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Christoph Stopka
Westcliffe, Colorado USA
07:21 am

Equipment Details:

Nikon D 850 w/Sigma Art lens 24-70mm, B + W Polarizer

Post-processing Details:

Minimal adjustments (converting from RAW) in Lightroom

Image Details:

What a special morning with one of the most unusual sunrises I have ever experienced: After it snowed the entire night, we woke up to a perfect winter wonderland including pretty cold temperatures with the thermometer showing only 10 degrees Fahrenheit. A few frozen ice particles were still floating like glitter through the frigid air and it looked like we going to have a hazy sunrise. Then - it actually came up very fast - an incredible beam of light started emerging from the area behind the Wet Mountain Range where the sun would be appearing in a few minutes. This beam got brighter and brighter, changed from pale yellow to a warm orange, and kept on growing thousands of feet straight up into the morning sky. As if somebody had switched on a gigantic flashlight or searchlight. I got my camera out and started shooting, when suddenly a good-sized bird showed up and actually started flying some acrobatics (looping etc) in my field of vision. I don't know if it was the bird's reaction to the bizarre sunrise with the huge beam slicing through the sky, but I kept clicking away, since you never know what you might get.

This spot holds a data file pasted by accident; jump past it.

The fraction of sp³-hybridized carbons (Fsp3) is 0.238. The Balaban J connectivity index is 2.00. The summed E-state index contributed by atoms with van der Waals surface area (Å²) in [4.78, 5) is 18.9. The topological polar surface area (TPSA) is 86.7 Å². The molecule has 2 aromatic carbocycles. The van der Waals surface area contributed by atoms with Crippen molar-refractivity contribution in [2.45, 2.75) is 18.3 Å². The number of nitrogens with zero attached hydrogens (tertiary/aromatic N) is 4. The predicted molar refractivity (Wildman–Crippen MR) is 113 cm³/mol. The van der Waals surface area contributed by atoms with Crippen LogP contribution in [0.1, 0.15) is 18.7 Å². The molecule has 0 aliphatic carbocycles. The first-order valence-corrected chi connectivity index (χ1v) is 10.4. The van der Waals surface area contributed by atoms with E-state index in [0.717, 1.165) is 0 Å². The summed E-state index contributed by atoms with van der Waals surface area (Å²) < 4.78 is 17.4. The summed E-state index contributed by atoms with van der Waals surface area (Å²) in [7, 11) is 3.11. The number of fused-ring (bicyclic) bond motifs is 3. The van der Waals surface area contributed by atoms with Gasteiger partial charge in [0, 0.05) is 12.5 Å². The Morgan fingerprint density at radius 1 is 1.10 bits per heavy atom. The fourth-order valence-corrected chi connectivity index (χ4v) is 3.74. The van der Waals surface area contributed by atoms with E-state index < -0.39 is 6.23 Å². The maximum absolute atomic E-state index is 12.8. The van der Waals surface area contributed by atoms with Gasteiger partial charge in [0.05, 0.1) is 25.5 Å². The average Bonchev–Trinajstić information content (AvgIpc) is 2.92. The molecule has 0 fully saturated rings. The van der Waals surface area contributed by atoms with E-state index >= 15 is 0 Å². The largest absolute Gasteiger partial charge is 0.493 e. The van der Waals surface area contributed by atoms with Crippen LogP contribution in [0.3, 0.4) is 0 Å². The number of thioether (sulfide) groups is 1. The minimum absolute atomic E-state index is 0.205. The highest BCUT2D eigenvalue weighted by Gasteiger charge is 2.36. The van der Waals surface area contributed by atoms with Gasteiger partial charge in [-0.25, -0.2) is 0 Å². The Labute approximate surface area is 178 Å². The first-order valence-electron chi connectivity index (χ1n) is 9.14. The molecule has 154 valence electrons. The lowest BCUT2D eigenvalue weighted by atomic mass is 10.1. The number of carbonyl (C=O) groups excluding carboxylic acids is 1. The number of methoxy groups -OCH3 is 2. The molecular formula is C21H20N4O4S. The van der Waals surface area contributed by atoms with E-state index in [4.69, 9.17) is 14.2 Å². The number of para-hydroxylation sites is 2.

The entire spectacle lasted about 10 minutes and the beam vanished immediately when the sunlight came flooding over the ridge of the Wet Mountains. I went back inside the house and checked my photos, and I saw that in one of the images the bird (I think it was a "Clark's Nutcracker") was perfectly lined up inside the beam. In fact, it is not called a beam - the correct term for the phenomenon as I found out is "Sun Pillar" and this rare sight is created by ice particles in very cold air. No doubt, one of the most unforgettable sunrises I have ever experienced.